In March 2012, MIT launched 6.002x, a free online version of its introductory course in circuits and electronics. The first massive open online course (MOOC) offered by MITx (and also the inaugural offering from edX, the online-learning partnership founded in May 2012 by MIT and Harvard University), it sparked worldwide interest and generated a large amount of data.
Almost 155,000 people registered for the course; throughout the semester, users interacted with the online platform nearly a quarter-billion times, clicking and scrolling through lecture videos, tutorials, and discussion threads.
Researchers from MIT and Harvard are now analyzing students’ clickstreams (recordings of where and when users click on a page), forum comments, and homework, lab, and exam scores. They hope to use the data to better understand online learners—what their demographic characteristics are, how they use online resources, what factors encourage them to stick with an online course, and what helps or hinders their performance.
In a paper published in Research & Practice in Assessment, the team reports preliminary results from its analysis of 6.002x data on users’ characteristics and study habits. The team includes lead author Lori Breslow, director of MIT’s Teaching and Learning Laboratory, and physics professor David Pritchard, who heads MIT’s Research in Learning, Assessing and Tutoring Effectively (RELATE) group.
Throughout the course’s first semester, 24 computer servers recorded more than 230 million user interactions, including 12,000 discussion threads and almost 100,000 individual posts. These interactions generated “a small-town library’s worth of data,” according to Pritchard—110 gigabytes.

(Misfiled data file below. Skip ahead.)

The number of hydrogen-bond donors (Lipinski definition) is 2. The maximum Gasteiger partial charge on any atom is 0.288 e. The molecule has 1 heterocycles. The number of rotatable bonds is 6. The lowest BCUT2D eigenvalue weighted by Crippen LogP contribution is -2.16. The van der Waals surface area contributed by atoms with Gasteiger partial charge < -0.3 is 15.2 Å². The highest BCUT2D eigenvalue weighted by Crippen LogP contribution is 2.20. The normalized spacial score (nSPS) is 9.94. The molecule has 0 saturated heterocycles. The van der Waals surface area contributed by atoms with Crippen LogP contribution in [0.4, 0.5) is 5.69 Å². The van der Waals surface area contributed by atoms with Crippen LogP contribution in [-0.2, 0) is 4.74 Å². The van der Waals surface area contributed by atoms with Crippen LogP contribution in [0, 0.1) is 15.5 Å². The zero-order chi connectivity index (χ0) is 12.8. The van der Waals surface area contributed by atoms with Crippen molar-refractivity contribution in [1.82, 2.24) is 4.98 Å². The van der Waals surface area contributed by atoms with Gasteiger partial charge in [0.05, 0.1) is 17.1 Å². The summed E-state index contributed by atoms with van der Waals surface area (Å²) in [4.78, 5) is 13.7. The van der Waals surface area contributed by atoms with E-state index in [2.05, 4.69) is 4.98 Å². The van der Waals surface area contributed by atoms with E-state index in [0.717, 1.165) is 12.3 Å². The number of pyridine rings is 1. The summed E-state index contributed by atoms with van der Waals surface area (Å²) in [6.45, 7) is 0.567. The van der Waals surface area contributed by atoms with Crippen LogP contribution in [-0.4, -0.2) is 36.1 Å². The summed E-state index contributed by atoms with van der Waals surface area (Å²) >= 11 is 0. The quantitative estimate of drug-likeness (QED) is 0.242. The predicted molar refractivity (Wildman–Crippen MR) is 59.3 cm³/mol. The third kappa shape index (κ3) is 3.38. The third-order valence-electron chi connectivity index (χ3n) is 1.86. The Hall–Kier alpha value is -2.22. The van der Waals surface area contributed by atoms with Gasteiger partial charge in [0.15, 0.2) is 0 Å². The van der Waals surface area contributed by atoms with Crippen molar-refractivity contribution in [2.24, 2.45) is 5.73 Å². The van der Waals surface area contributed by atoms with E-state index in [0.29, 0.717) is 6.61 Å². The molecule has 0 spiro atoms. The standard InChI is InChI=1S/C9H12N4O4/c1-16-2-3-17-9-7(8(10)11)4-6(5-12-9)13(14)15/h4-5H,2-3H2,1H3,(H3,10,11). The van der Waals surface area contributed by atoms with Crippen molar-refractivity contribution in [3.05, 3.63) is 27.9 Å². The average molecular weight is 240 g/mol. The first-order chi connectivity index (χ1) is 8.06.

The team mined data on demographics and found that students logged in from 194 countries, led by the United States (26,333 registrants), India (13,044), the United Kingdom (8,430), Colombia (5,900), and Spain (3,684). Surprisingly, only 622 individuals logged in from China —a far lower number than expected.
Clickstream data showed that when completing homework assignments, users spent more time on video lectures than they did on any other resource. However, during an exam, students referred most to the online textbook, which they virtually ignored when doing homework. The data, although preliminary, illustrate the different online strategies students may use to solve homework problems and exam problems.
Peer interaction seems to improve a student’s chances of success. While the researchers found no correlation between achievement and age or gender, they found that students who reported working with another student on a problem offline gained almost three points in their overall score at the end of the course compared with students who worked alone.
“We can study things like how much of a textbook they read, and what they said to their peers, which we can’t study on campus,” Pritchard says. “We can see everything the students do. And that’s unprecedented.”
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